Scotland from the Roadside


Southern Scotland
The Trossachs
Loch Lomond


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Aberfoyle is located on the River Forth near its source and is often referred to as the Gateway to the Trossachs. It is certainly a tourist centre for that area, as well as the Queen Elizabeth Forest Park.

In Sir Walter Scott’s novel Rob Roy, the village was referred to as the Clachan of Aberfoyle and it was in the tavern here that Bailie Nicol Jarvie fought off an attacker using a red-hot poker. The Bailie Nicol Jarvie Inn now stands on the site of that tavern.

To the west of the village a small bridge crosses the Forth; on the southern side of the river, to the east, is Doon Hill.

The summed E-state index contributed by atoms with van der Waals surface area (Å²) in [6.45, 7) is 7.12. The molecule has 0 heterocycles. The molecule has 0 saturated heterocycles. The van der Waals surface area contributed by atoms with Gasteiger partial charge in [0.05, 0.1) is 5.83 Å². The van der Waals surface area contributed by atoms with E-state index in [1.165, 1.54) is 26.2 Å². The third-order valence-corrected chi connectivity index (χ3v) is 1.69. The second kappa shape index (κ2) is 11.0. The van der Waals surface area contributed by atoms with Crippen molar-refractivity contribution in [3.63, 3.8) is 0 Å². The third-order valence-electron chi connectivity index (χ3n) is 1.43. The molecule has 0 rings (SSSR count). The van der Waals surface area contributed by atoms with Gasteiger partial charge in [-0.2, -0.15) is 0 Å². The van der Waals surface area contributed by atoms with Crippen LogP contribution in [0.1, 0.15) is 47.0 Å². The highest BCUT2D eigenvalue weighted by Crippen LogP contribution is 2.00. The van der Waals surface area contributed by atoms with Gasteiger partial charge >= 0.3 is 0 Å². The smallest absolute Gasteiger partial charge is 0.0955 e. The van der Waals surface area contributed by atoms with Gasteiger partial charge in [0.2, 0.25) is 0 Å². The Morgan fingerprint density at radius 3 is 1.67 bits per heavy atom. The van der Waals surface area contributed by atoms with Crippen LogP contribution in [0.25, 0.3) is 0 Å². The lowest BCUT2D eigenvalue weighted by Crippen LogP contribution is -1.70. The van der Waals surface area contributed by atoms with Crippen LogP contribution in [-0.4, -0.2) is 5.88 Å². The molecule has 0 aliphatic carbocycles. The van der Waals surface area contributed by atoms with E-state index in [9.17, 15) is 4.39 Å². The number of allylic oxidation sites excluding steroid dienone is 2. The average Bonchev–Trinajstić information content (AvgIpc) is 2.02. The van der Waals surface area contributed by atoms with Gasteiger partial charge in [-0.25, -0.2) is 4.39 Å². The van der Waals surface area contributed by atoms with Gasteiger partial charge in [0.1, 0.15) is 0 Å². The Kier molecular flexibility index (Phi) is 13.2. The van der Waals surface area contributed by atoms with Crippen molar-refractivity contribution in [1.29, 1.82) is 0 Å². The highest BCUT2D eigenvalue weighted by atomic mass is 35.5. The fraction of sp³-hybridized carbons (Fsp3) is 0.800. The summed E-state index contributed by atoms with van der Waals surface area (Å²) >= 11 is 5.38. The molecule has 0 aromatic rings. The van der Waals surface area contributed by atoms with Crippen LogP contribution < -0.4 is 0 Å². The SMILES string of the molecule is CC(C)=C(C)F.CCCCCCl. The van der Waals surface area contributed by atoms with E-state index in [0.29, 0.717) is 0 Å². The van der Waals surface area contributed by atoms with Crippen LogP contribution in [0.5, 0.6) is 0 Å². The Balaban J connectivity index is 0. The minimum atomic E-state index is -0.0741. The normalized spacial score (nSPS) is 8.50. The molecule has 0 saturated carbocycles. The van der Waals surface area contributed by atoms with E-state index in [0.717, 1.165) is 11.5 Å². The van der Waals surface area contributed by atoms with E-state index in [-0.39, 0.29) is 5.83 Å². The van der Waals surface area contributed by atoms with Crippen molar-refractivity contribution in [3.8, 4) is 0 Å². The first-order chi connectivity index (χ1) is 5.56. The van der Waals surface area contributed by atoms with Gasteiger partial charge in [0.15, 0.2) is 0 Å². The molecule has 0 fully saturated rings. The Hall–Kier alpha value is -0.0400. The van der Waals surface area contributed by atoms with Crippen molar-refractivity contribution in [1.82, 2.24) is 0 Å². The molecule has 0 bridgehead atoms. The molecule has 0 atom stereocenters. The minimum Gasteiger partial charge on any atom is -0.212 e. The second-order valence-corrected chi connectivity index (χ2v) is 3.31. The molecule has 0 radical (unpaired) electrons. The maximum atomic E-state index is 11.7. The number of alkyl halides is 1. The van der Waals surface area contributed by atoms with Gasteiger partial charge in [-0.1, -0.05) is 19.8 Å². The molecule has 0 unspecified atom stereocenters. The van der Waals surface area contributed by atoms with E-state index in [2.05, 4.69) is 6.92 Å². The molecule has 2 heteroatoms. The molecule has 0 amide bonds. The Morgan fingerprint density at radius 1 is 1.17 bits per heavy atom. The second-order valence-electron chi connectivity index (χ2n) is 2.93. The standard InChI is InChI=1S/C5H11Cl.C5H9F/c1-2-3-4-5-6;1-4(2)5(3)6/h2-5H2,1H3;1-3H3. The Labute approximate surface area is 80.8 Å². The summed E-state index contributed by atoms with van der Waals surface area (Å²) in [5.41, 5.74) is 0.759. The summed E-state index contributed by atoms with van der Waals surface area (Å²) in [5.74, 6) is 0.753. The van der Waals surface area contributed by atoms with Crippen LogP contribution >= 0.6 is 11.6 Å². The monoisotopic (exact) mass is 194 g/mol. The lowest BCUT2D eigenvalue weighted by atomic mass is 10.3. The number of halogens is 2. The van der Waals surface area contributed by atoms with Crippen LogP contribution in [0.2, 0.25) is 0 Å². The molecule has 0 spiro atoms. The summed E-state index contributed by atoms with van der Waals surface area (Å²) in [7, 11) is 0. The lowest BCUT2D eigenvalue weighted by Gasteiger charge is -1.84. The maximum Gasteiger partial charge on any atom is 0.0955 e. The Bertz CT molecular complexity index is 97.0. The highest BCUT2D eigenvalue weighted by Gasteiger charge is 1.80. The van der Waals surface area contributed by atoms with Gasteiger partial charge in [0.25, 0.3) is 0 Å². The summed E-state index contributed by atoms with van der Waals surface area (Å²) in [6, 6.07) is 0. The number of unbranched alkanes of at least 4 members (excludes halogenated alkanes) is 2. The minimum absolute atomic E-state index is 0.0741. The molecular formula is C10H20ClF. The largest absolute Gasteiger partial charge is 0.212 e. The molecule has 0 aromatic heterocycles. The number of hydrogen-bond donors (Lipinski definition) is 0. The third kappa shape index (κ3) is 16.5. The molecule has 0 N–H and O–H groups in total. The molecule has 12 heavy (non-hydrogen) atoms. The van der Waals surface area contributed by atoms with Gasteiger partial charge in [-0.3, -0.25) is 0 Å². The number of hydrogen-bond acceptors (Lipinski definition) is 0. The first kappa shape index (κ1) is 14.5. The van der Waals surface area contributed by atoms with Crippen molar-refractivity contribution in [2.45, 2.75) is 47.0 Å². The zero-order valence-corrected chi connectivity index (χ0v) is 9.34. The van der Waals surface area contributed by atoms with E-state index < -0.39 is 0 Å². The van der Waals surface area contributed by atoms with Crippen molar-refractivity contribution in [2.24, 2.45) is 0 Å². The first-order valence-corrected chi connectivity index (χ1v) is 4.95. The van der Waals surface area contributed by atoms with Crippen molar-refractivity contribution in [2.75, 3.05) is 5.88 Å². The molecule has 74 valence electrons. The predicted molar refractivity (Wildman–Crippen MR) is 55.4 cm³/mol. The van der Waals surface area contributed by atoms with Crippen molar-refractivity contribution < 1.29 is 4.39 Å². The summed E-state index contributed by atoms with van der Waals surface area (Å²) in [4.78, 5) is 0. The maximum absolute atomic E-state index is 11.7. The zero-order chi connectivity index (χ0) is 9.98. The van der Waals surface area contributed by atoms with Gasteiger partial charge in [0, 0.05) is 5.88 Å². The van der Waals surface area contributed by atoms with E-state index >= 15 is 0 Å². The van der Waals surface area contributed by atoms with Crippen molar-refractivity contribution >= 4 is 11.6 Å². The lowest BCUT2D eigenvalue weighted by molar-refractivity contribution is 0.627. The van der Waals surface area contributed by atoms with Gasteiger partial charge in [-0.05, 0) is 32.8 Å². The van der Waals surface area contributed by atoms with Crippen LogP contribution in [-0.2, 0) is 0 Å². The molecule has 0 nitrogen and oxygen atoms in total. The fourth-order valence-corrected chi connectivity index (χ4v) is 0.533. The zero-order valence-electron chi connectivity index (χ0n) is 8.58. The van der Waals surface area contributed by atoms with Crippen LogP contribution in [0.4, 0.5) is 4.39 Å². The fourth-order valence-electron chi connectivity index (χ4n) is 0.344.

From Aberfoyle there are two routes to Loch Lomond. The first is to follow the A81 south to join the A811 from Stirling.

Alternatively the B829 heads west, following the route of the emerging River Forth, to Loch Ard. At the western end of Loch Ard, the road heads northwest following the Water of Chon to the small Loch Dhu and Loch Chon itself. Once past Loch Chon, the road heads through Loch Ard Forest to the eastern end of Loch Arklet. At this point there is a smaller road that leads east, towards Stronachlachar by Loch Katrine, or west through Glen Arklet to the pier at Inversnaid on the eastern side of Loch Lomond.

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